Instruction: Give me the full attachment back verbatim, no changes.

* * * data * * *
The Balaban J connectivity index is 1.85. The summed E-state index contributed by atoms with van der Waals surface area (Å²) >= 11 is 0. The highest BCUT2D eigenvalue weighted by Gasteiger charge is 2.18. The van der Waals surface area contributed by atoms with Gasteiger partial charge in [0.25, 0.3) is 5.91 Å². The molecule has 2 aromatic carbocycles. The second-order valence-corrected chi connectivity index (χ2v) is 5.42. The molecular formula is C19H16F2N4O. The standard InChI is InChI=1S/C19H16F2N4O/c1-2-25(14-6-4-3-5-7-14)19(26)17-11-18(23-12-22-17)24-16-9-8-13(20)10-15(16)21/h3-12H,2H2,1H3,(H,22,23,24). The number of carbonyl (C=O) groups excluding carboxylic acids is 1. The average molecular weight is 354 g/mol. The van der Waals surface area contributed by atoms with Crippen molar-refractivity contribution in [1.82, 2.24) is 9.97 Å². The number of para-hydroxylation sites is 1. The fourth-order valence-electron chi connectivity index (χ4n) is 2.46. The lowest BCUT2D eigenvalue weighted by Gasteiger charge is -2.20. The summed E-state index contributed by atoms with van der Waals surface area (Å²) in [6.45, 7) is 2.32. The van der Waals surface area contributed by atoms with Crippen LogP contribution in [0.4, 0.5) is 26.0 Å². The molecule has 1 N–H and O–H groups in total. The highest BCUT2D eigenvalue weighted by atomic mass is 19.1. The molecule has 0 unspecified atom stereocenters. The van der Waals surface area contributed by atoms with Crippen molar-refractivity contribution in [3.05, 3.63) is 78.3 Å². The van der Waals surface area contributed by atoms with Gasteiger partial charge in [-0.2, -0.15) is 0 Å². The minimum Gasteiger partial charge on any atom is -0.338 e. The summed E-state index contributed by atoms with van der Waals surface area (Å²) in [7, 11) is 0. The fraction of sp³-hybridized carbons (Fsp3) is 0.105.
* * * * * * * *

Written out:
The Balaban J connectivity index is 1.85. The summed E-state index contributed by atoms with van der Waals surface area (Å²) >= 11 is 0. The highest BCUT2D eigenvalue weighted by Gasteiger charge is 2.18. The van der Waals surface area contributed by atoms with Gasteiger partial charge in [0.25, 0.3) is 5.91 Å². The molecule has 2 aromatic carbocycles. The second-order valence-corrected chi connectivity index (χ2v) is 5.42. The molecular formula is C19H16F2N4O. The standard InChI is InChI=1S/C19H16F2N4O/c1-2-25(14-6-4-3-5-7-14)19(26)17-11-18(23-12-22-17)24-16-9-8-13(20)10-15(16)21/h3-12H,2H2,1H3,(H,22,23,24). The number of carbonyl (C=O) groups excluding carboxylic acids is 1. The average molecular weight is 354 g/mol. The van der Waals surface area contributed by atoms with Crippen molar-refractivity contribution in [1.82, 2.24) is 9.97 Å². The number of para-hydroxylation sites is 1. The fourth-order valence-electron chi connectivity index (χ4n) is 2.46. The lowest BCUT2D eigenvalue weighted by Gasteiger charge is -2.20. The summed E-state index contributed by atoms with van der Waals surface area (Å²) in [6.45, 7) is 2.32. The van der Waals surface area contributed by atoms with Crippen LogP contribution in [0.4, 0.5) is 26.0 Å². The molecule has 1 N–H and O–H groups in total. The highest BCUT2D eigenvalue weighted by atomic mass is 19.1. The molecule has 0 unspecified atom stereocenters. The van der Waals surface area contributed by atoms with Crippen molar-refractivity contribution in [3.05, 3.63) is 78.3 Å². The van der Waals surface area contributed by atoms with Gasteiger partial charge in [-0.2, -0.15) is 0 Å². The minimum Gasteiger partial charge on any atom is -0.338 e. The summed E-state index contributed by atoms with van der Waals surface area (Å²) in [7, 11) is 0. The fraction of sp³-hybridized carbons (Fsp3) is 0.105.